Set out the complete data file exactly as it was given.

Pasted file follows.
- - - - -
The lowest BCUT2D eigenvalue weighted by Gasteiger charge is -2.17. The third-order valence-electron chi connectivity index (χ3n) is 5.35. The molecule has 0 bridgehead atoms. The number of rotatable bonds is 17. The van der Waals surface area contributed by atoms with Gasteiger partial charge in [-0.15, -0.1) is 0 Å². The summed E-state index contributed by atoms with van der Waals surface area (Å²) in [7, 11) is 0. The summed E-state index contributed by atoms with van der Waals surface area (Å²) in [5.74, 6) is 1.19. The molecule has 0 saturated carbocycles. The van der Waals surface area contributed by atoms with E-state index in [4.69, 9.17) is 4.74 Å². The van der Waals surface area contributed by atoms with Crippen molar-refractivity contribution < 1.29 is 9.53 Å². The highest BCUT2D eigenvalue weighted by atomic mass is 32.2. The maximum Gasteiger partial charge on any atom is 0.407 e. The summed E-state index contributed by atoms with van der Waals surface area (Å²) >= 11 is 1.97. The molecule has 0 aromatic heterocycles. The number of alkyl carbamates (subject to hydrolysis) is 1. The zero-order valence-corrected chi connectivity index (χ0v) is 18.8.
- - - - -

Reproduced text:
The lowest BCUT2D eigenvalue weighted by Gasteiger charge is -2.17. The third-order valence-electron chi connectivity index (χ3n) is 5.35. The molecule has 0 bridgehead atoms. The number of rotatable bonds is 17. The van der Waals surface area contributed by atoms with Gasteiger partial charge in [-0.15, -0.1) is 0 Å². The summed E-state index contributed by atoms with van der Waals surface area (Å²) in [7, 11) is 0. The summed E-state index contributed by atoms with van der Waals surface area (Å²) in [5.74, 6) is 1.19. The molecule has 0 saturated carbocycles. The van der Waals surface area contributed by atoms with E-state index in [4.69, 9.17) is 4.74 Å². The van der Waals surface area contributed by atoms with Crippen molar-refractivity contribution < 1.29 is 9.53 Å². The highest BCUT2D eigenvalue weighted by atomic mass is 32.2. The maximum Gasteiger partial charge on any atom is 0.407 e. The summed E-state index contributed by atoms with van der Waals surface area (Å²) >= 11 is 1.97. The molecule has 0 aromatic heterocycles. The number of alkyl carbamates (subject to hydrolysis) is 1. The zero-order valence-corrected chi connectivity index (χ0v) is 18.8.